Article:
menu ☰
menu ˟

Factors associated with disabling low back pain among nursing personnel at a medical centre in Japan: a comparative cross-sectional survey

27 Sep 2019


Low back pain (LBP) is a common cause of disability among nursing personnel. Although many studies regarding the risk factors for LBP among nursing staff have focused on the physical load at work, multidimensional assessments of risk factors are essential to identify appropriate preventive strategies. We aimed to investigate the association of multidimensional factors (individual, physical, psychological and occupational) with disabling LBP among nursing personnel in Japan.


Observational study with comparative cross-sectional design.


Data were collected using the self-administered questionnaire at a tertiary medical centre.


After excluding participants with missing variables, 718 nursing personnel were included in the analysis.

Outcome measures

A self-administered questionnaire assessed individual characteristics, rotating night shift data, severity of LBP, previous episode of LBP, sleep problem, kinesiophobia (Tampa Scale for Kinesiophobia), depressive condition (K6), physical flexibility and frequency of lifting at work. A logistic regression model was used to evaluate the factors associated with disabling LBP (LBP interfering with work) among nursing personnel.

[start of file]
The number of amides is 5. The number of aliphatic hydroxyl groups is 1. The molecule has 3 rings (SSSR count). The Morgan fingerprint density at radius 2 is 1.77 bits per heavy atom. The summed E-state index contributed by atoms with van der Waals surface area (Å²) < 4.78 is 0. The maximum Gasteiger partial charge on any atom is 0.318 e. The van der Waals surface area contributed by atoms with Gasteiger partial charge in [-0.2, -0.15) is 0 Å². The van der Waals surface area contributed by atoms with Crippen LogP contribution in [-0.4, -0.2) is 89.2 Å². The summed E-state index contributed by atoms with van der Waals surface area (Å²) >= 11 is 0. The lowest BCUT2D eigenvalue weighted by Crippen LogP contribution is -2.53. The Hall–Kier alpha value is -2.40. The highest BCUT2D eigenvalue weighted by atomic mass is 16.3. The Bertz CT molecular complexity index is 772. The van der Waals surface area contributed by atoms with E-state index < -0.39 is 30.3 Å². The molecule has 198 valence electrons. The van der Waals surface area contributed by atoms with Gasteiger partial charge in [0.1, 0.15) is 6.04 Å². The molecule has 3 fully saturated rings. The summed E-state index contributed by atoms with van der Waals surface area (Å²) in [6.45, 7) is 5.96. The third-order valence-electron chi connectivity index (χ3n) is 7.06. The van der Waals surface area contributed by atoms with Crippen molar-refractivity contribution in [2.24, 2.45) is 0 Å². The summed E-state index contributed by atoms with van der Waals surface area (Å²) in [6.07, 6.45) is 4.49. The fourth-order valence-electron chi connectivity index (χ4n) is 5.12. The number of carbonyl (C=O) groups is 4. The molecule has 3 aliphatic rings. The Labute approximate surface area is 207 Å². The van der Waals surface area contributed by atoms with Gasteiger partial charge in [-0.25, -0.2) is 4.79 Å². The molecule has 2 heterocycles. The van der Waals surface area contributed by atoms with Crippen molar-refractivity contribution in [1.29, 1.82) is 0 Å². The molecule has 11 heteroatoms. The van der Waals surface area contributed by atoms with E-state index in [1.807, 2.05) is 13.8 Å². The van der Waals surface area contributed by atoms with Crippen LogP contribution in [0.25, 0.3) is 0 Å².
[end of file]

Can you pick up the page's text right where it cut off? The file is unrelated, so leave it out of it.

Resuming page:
Of all participants, 110 (15.3%) reported having disabling LBP. The multivariable logistic regression analysis after adjustment for several confounding factors showed that kinesiophobia (highest tertile, adjusted OR (aOR): 6.13, 95% CI : 3.34 to 11.27), previous episode of LBP (aOR: 4.31, 95% CI: 1.50 to 12.41) and insomnia (aOR: 1.66, 95% CI: 1.05 to 2.62) were significantly associated with disabling LBP.


The present study indicated that kinesiophobia, a previous episode of LBP, and sleep problems were associated with disabling LBP among nursing personnel. In the future, workplace interventions considering assessments of these factors may reduce the incidence of disabling LBP in nursing staff, although further prospective studies are needed.

Click here to view the full article which appeared in BMJ Open